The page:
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Sarah Ruhl goes beyond the buzz of the vibrator Add to ...

When she was writing In the Next Room at a desk in her daughter’s bedroom, Sarah Ruhl never expected that the play would be her Broadway breakthrough – in fact, she figured it would have very limited appeal.

“I had no notion that it would have any commercial value, because I thought no one would want to see a play with vibrators,” the American playwright says, over the phone from her New York apartment.

The stimulating subject matter of Ruhl’s comedy set in Victorian-era New York is not exactly hidden away from prospective patrons, however – indeed, the device gets name-dropped in the play’s full title, In the Next Room or the Vibrator Play.

But despite the vibrators – or perhaps because of them – it has become one of the American playwright’s most buzzed-about works, nominated for a Tony Award and a Pulitzer Prize.

This week, In the Next Room gets its Canadian premiere directed by Richard Rose at Toronto’s Tarragon Theatre in a production that will then travel to the Royal Manitoba Theatre Centre in November.

Ruhl, 37, came up with the play’s premise after reading Cornell University professor Rachel Maines’s book The Technology of Orgasm: “Hysteria,” the Vibrator, and Women’s Sexual Satisfaction.

It was in that popular history that she learned the sex toy’s little-known past life as a medical device – which is, coincidentally, fodder for the upcoming film Hysteria starring Maggie Gyllenhaal. “I had no idea that doctors used vibrators to treat women with ‘hysteria’,” says Ruhl. “Nor did I know that before the advent of the vibrator they used the manual treatment – which was completely shocking to me!”

In The Next Room imagines the home office of just one such physician in the 1880s. Doctor Givings conducts experimental therapy with his new electrical-massage machine, while his neglected wife Catherine listens curiously to the cries of his patients one room over.

“I’ve always been interested in what lies underneath the veneer of the 19th-century novel, what’s underneath the manners or what’s in the proverbial next room,” says Ruhl, who was the recipient of a MacArthur “genius” grant in 2006. “You don’t hear much about prostitutes or bathrooms or vibrators.”

What might seem a departure for followers of Ruhl’s career is less the subject of In the Next Room, however, than the style. With its straightforward setting and historical costumes, it might at first glance be mistaken for a revival of a Victorian drawing-room play. “I wanted the illusion or the appearance of a real drawing-room play, so the more subversive content kind of snuck in – so that the audience thought they were in really familiar territory and suddenly a doctor whips out a vibrator,” says Ruhl.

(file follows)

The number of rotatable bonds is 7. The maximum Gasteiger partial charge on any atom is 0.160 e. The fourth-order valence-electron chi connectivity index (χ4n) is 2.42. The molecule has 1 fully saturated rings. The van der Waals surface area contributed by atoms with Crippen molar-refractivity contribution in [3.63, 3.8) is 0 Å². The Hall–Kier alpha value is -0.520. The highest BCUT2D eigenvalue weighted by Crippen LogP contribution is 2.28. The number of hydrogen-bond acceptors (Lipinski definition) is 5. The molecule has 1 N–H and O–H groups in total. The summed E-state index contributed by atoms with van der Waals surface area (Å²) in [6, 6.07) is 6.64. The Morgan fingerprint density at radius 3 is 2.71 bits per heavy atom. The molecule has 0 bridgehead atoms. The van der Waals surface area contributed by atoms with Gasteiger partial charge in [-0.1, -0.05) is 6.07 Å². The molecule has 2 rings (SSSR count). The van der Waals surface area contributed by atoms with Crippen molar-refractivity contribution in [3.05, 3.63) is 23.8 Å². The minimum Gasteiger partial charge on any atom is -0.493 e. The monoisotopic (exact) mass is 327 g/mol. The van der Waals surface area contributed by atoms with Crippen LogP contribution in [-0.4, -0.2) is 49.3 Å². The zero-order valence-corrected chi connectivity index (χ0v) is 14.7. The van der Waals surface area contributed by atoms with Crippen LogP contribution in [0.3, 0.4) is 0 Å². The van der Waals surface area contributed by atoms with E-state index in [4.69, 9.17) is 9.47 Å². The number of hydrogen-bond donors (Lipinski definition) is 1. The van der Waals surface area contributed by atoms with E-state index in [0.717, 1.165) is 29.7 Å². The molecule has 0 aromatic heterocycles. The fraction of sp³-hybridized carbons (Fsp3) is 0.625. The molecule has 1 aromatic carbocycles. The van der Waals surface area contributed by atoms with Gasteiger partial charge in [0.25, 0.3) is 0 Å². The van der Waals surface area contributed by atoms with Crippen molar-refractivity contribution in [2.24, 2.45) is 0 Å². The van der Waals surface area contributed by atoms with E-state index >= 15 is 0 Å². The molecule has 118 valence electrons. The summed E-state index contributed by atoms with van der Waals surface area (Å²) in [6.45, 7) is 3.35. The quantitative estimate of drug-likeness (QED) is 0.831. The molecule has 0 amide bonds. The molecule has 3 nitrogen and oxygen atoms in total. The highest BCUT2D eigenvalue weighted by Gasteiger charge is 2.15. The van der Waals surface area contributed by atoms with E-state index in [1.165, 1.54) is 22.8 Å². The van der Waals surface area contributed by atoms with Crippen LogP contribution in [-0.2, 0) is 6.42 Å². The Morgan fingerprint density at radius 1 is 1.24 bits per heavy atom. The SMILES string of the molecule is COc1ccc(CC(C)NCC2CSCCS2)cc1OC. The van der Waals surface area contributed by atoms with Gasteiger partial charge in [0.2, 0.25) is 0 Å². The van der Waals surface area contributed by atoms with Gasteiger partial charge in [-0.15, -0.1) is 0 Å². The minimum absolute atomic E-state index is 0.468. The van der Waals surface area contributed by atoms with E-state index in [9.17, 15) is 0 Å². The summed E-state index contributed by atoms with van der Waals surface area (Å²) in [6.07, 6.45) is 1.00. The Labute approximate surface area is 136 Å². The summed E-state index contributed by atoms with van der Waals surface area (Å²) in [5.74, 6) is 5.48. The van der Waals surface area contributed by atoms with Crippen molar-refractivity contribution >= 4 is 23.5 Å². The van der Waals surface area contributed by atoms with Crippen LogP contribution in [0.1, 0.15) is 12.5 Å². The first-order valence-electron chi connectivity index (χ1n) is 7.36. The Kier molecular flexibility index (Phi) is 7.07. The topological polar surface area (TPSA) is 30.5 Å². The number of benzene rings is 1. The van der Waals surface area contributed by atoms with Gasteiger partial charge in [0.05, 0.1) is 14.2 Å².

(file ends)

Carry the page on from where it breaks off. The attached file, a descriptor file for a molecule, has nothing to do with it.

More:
Compared to many of her other plays, In the Next Room is quite naturalistic as well. That is to say that none of the characters turn into an almond as they do in Melancholy Play, nor are there any talking stones as in Eurydice – to name two of her shows that have previously been produced in Toronto.

While her flair for the fantastic has resulted in a variety of labels from magical realist to surreal, Ruhl instead points to Shakespeare’s romances as dramatic inspiration. “What I find puzzling, I suppose, about the surreal being cordoned off is that Shakespeare’s such a canonical writer – and he was so wild and wooly,” she says. “Statues coming to life, people turning into asses – I mean talk about magic… I see it as being very much in the tradition of English drama that things can transform.”

As it turns out, Ruhl’s exposure to the works of William Shakespeare in performance comes from trips the Chicago native took annually to Ontario’s Stratford Shakespeare Festival with her mother from Grade 3 up until high school.

“Once they took us backstage and showed us the boat from The Tempest – I’ll never forget it,” Ruhl says. “We made our pilgrimage every year – it was really important to my mom.… She would always talk about Brian Bedford and sigh.”

Ruhl hasn’t been back to Stratford in recent years – but, in fact, she hasn’t been very much of anywhere. She currently has three young children: a five-year-old daughter and 19-month-old twins. (She has to interrupt our phone interview briefly to go tend to one of them crying in the next room.) “I would so love to see this production [in Toronto]” says Ruhl with a sigh. “I’m so stuck because of my copious amounts of breeding I’ve been doing.”

In the Next Room or the Vibrator Play runs at Toronto’s Tarragon Theatre until Oct. 23.

 

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